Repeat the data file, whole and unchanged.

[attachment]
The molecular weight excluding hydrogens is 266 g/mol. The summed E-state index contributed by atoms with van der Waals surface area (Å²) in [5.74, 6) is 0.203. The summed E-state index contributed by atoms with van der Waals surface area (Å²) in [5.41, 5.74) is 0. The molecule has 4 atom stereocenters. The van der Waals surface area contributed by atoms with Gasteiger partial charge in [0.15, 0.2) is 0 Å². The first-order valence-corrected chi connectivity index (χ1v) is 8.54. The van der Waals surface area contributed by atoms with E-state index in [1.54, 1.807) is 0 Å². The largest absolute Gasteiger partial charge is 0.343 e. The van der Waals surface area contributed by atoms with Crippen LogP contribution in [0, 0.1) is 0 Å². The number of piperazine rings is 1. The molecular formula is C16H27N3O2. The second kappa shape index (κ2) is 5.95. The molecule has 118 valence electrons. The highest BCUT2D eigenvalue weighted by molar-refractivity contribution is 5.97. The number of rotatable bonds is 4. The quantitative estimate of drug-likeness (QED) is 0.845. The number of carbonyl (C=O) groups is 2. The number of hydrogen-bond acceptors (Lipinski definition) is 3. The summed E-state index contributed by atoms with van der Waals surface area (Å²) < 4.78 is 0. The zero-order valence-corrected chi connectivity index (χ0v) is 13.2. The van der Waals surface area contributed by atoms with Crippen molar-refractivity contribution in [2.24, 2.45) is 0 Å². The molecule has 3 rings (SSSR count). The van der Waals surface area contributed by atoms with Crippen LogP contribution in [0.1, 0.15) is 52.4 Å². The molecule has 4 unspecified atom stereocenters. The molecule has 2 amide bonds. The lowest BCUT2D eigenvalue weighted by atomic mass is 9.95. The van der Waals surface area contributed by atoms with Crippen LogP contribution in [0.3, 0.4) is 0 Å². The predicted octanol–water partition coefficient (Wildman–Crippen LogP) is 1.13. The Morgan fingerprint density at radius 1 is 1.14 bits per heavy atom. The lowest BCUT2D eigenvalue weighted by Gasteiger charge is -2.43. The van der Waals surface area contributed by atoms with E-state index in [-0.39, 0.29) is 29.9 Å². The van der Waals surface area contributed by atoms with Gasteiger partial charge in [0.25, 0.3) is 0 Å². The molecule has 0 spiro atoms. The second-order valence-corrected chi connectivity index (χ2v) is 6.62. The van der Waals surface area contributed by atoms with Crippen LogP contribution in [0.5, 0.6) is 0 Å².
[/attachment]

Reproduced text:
The molecular weight excluding hydrogens is 266 g/mol. The summed E-state index contributed by atoms with van der Waals surface area (Å²) in [5.74, 6) is 0.203. The summed E-state index contributed by atoms with van der Waals surface area (Å²) in [5.41, 5.74) is 0. The molecule has 4 atom stereocenters. The van der Waals surface area contributed by atoms with Gasteiger partial charge in [0.15, 0.2) is 0 Å². The first-order valence-corrected chi connectivity index (χ1v) is 8.54. The van der Waals surface area contributed by atoms with E-state index in [1.54, 1.807) is 0 Å². The largest absolute Gasteiger partial charge is 0.343 e. The van der Waals surface area contributed by atoms with Crippen LogP contribution in [0, 0.1) is 0 Å². The number of piperazine rings is 1. The molecular formula is C16H27N3O2. The second kappa shape index (κ2) is 5.95. The molecule has 118 valence electrons. The highest BCUT2D eigenvalue weighted by molar-refractivity contribution is 5.97. The number of rotatable bonds is 4. The quantitative estimate of drug-likeness (QED) is 0.845. The number of carbonyl (C=O) groups is 2. The number of hydrogen-bond acceptors (Lipinski definition) is 3. The summed E-state index contributed by atoms with van der Waals surface area (Å²) < 4.78 is 0. The zero-order valence-corrected chi connectivity index (χ0v) is 13.2. The van der Waals surface area contributed by atoms with Crippen molar-refractivity contribution in [2.24, 2.45) is 0 Å². The molecule has 3 rings (SSSR count). The van der Waals surface area contributed by atoms with Crippen LogP contribution in [0.1, 0.15) is 52.4 Å². The molecule has 4 unspecified atom stereocenters. The molecule has 2 amide bonds. The lowest BCUT2D eigenvalue weighted by atomic mass is 9.95. The van der Waals surface area contributed by atoms with Crippen LogP contribution in [0.3, 0.4) is 0 Å². The predicted octanol–water partition coefficient (Wildman–Crippen LogP) is 1.13. The Morgan fingerprint density at radius 1 is 1.14 bits per heavy atom. The lowest BCUT2D eigenvalue weighted by Gasteiger charge is -2.43. The van der Waals surface area contributed by atoms with E-state index in [-0.39, 0.29) is 29.9 Å². The van der Waals surface area contributed by atoms with Gasteiger partial charge in [0.25, 0.3) is 0 Å². The molecule has 0 spiro atoms. The second-order valence-corrected chi connectivity index (χ2v) is 6.62. The van der Waals surface area contributed by atoms with Crippen LogP contribution in [0.5, 0.6) is 0 Å².